Paul L. Caron

Sunday, July 12, 2015

Brunson: Churches And Religiously-Affiliated Schools That Oppose Same-Sex Marriage Will Not Lose Their Tax Exemption After Obergefell

White House Same Sex MarriageFollowing up on my previous posts:

Sam Brunson (Loyola-Chicago), Tax Exemption, Post-Obergefell:

There’s been a lot of Sturm und Drang recently over what will happen to the tax exemptions of churches and religiously-affiliated schools that oppose same-sex marriage. The specter of loss of exemption has been bandied about. ...

[C]could the church or BYU lose its tax exemption as a result of their policies on homosexuality? Yes. ... Just because the government could, though, doesn’t mean that it’s likely. And, based on historical and current practice, revoking the church’s exemption is virtually impossible, and revoking BYU’s is tremendously unlikely. 

Sam Brunson (Loyola-Chicago), The Church Will Not Lose Its Tax-Exempt Status:

Do I seriously have to say this? Again? Look, Obergefell does not mark the end of churches’ tax-exempt status. It’s just not going to happen. ...

Quick summary of the argument that Obergefell will inexorably lead to the loss of tax-exempt status by churches that oppose same-sex marriage: an entity that violates an established public policy does not qualify as tax-exempt. That’s established law. People who worry about churches’ loss of exemption allege that Obergefell sets the stage for same-sex marriage to be an established public policy, and thus, churches that oppose it, or won’t perform it, will not qualify as tax-exempt.

I already explained why that’s wrong (Constitution plus actual history with the provision), but I thought I’d give some evidence of how the IRS has used the public policy doctrine up until now.

In WestlawNext, I searched the “IRS Private Letter Ruling” database. ... The search pulled up 88 private letter rulings. The earliest was from 1978, and the most recent from 2015.

I then went through the rulings to see if they actually dealt with putative tax-exempt organizations that either were not granted tax-exempt status in the first instance, or that lost their tax-exempt status, as a result of violating public policy. That narrowed my list to just nine private letter rulings. You can see a spreadsheet listing all 88 rulings, and the nine responsive rulings (plus a little more information) here. ...

So there you have it: every applicant for tax-exempt status from the last 37 years that has had its application denied on public policy grounds. It just doesn’t happen, unless you’re a racially-discriminatory private school, or you engage in behavior that is illegal or that is considered really, really icky.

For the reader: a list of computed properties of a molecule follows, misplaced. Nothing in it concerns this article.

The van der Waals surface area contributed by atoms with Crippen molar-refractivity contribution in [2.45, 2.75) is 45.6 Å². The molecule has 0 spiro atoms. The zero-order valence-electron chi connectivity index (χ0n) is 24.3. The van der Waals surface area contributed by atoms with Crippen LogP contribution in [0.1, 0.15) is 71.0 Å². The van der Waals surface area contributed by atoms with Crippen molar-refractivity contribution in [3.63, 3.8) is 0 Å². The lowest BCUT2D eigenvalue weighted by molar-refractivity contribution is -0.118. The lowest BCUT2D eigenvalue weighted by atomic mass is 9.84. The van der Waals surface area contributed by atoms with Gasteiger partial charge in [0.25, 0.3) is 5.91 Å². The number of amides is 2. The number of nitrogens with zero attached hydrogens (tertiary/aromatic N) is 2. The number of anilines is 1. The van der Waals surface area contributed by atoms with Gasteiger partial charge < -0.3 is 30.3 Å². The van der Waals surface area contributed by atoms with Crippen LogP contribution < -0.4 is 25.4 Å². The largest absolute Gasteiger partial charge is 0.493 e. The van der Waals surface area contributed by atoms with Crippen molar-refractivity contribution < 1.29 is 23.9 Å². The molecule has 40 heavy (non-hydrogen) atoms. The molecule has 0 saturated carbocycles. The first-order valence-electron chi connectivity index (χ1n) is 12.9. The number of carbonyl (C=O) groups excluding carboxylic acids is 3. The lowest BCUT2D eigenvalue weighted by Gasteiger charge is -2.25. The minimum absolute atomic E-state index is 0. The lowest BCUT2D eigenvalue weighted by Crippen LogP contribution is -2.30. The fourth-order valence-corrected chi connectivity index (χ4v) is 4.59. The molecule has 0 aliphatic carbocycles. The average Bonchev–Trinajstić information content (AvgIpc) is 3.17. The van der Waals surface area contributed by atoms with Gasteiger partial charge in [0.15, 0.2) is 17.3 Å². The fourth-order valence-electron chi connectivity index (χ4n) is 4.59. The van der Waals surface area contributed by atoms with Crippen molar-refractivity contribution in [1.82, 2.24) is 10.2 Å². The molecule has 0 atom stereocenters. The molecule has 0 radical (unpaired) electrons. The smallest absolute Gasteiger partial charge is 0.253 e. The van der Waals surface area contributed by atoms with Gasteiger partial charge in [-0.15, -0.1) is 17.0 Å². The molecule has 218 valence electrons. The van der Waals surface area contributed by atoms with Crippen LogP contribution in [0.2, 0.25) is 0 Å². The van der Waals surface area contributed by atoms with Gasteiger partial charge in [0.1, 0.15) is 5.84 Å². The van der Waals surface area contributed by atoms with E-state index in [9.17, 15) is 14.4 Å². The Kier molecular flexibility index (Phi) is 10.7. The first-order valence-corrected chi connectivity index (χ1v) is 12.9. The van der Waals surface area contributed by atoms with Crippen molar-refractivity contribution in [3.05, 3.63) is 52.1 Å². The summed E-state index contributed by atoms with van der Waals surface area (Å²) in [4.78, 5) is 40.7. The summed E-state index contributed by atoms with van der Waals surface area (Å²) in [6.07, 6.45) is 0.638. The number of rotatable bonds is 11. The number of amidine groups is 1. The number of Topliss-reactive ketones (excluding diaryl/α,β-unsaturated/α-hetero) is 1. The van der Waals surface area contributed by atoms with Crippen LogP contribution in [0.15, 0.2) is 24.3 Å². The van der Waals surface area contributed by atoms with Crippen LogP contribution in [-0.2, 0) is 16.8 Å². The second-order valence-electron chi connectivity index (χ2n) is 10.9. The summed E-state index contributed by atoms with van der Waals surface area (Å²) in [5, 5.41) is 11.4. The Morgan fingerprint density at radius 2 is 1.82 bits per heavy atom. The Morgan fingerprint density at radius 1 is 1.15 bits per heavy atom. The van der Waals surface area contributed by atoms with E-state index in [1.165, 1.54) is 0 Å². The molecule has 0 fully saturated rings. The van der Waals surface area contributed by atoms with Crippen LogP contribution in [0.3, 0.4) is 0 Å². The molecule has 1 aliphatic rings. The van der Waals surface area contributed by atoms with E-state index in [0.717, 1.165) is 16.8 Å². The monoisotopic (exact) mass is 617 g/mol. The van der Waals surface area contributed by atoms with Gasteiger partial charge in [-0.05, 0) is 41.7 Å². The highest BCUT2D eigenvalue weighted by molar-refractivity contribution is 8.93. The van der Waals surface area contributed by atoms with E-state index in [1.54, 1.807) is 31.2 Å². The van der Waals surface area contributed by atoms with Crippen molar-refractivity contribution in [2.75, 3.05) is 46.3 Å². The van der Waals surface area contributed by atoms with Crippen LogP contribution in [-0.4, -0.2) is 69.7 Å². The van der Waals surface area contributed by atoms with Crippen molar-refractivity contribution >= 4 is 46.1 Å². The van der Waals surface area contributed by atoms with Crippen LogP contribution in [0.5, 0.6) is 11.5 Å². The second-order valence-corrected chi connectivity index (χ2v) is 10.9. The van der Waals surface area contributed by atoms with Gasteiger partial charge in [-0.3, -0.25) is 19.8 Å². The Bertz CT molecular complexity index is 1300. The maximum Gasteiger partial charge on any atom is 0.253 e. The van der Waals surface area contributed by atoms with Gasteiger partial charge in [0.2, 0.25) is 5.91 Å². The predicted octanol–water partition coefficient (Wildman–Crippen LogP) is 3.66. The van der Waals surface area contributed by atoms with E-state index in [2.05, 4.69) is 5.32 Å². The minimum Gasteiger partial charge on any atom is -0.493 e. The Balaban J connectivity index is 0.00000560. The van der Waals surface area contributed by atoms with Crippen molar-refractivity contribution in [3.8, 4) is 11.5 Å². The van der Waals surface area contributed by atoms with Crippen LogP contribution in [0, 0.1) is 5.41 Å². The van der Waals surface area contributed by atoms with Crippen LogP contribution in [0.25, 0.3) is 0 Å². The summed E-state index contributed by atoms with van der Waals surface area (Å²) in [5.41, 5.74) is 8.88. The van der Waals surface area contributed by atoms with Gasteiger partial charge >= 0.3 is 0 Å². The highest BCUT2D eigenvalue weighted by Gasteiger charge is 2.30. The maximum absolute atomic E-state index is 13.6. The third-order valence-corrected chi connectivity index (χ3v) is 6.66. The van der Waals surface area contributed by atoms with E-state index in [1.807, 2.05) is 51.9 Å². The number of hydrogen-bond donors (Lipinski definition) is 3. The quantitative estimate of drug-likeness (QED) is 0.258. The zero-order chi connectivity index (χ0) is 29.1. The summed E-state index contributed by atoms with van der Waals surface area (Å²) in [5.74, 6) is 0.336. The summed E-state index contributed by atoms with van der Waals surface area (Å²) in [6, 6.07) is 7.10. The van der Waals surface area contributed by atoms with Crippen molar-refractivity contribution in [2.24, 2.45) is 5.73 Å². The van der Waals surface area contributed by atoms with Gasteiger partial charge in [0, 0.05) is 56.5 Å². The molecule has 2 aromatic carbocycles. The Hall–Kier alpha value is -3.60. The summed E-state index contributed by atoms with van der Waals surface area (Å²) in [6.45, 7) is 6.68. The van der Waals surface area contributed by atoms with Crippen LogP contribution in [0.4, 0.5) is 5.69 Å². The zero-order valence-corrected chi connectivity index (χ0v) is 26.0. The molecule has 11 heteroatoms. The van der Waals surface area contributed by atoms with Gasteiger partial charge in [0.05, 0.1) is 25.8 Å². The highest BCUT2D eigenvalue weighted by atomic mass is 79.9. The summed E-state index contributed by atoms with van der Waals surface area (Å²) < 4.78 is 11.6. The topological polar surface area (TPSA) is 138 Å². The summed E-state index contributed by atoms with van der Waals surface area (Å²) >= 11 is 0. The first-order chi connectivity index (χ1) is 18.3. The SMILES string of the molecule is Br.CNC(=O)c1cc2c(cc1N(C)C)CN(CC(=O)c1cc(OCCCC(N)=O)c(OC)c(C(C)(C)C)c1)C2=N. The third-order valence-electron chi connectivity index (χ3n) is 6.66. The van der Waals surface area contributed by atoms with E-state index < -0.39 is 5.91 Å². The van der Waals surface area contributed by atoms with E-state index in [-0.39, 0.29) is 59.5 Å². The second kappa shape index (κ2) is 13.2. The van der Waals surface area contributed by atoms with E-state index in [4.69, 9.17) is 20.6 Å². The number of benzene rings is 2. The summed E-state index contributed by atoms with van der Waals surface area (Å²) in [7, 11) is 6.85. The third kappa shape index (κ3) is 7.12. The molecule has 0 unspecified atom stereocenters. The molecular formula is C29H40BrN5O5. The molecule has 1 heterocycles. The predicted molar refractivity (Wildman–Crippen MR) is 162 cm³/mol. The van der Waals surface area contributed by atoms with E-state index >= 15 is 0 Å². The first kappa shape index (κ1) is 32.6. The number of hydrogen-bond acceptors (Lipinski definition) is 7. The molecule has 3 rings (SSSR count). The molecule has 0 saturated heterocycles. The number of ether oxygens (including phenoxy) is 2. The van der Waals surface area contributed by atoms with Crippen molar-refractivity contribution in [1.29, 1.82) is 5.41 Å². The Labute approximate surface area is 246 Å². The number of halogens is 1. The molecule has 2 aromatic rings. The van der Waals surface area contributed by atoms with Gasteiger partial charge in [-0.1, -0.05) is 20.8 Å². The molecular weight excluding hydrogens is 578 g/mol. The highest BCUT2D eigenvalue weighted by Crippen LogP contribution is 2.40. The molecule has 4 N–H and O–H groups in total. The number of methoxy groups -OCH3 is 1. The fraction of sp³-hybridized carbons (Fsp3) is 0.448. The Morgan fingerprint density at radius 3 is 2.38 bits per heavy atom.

And no entity since 1978 has lost its exemption for violating public policy, much less any church. (In fact, there’s only one church in this list of 9 entities, and I suspect that’s the FLDS church which, had it been better-advised, would have not bothered applying, and just acted exempt.) Which is to say, the church will not lose its tax-exempt status.

Peter J. Reilly (Forbes), Will IRS Force Gay Marriage On Conservative Churches?:

Keith Edwards post titled Gay marriage ruling, liberal activists, plus the IRS equals big trouble for ‘corporate’ Churches in American Thinker really intrigued me.  His legal analysis is a little confused, but the issue he raises of whether religious organizations might have their exempt status challenged due to resistance to gay marriage is an interesting question.  ...

Professor Samuel Brunson of Loyola University writes a lot about church state issues  Professor Brunson does not see much merit in Keith Edwards’s post. ...

Professor Edward Zelinsky of Yeshiva University often writes about the tension between the establishment and  free exercise clauses of the First Amendment. He thinks that this decision will at least get some activists charged up to take on the exempt status of churches that will not recognize same-sex marriage. ...

My own view is that tax policy should be the Switzerland of the culture war and that the IRS should be allowed to focus on collecting taxes.  Of course I have a hard time understanding the wedding cake lawsuit also.  When it comes to who might perform same-sex weddings, I figure that if God had wanted Southern Baptist preachers to perform same-sex weddings, she wouldn’t have given us Unitarian Universalism and that we really don’t want the tax collector to have a dog in that fight.

Steve Williams, Should Christian Law Schools Get Accredited if They Discriminate Against LGBTs?:

An Ontario appeals court recently ruled that a Christian law school cannot win accreditation because its code of conduct discriminates against LGBTs among other intrusive clauses. Is it right to deny religious law schools accreditation, and if so can this tell us anything else about how far we should give ground to religious entities in secular life? ...